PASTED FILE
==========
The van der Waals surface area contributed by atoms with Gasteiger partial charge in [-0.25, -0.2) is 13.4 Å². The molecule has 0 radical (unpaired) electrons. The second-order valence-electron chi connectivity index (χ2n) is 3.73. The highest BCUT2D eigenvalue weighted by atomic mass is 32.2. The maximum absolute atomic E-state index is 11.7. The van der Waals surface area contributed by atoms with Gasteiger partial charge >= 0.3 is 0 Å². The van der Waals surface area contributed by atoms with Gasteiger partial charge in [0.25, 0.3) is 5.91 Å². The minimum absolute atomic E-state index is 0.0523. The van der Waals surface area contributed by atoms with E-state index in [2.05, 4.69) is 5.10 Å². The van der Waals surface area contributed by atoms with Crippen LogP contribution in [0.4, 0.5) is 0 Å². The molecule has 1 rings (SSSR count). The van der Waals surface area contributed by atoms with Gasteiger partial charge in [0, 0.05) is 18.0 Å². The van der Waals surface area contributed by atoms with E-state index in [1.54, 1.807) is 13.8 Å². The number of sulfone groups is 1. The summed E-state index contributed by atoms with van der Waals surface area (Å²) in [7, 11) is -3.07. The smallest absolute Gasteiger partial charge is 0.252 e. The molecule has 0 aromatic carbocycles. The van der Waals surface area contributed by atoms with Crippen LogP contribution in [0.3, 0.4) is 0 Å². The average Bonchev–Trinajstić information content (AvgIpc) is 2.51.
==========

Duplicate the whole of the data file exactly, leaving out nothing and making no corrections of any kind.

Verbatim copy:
The van der Waals surface area contributed by atoms with Gasteiger partial charge in [-0.25, -0.2) is 13.4 Å². The molecule has 0 radical (unpaired) electrons. The second-order valence-electron chi connectivity index (χ2n) is 3.73. The highest BCUT2D eigenvalue weighted by atomic mass is 32.2. The maximum absolute atomic E-state index is 11.7. The van der Waals surface area contributed by atoms with Gasteiger partial charge >= 0.3 is 0 Å². The van der Waals surface area contributed by atoms with Gasteiger partial charge in [0.25, 0.3) is 5.91 Å². The minimum absolute atomic E-state index is 0.0523. The van der Waals surface area contributed by atoms with E-state index in [2.05, 4.69) is 5.10 Å². The van der Waals surface area contributed by atoms with Crippen LogP contribution in [0.4, 0.5) is 0 Å². The molecule has 1 rings (SSSR count). The van der Waals surface area contributed by atoms with Gasteiger partial charge in [0, 0.05) is 18.0 Å². The van der Waals surface area contributed by atoms with E-state index in [1.54, 1.807) is 13.8 Å². The number of sulfone groups is 1. The summed E-state index contributed by atoms with van der Waals surface area (Å²) in [7, 11) is -3.07. The smallest absolute Gasteiger partial charge is 0.252 e. The molecule has 0 aromatic carbocycles. The van der Waals surface area contributed by atoms with Crippen LogP contribution in [0.3, 0.4) is 0 Å². The average Bonchev–Trinajstić information content (AvgIpc) is 2.51.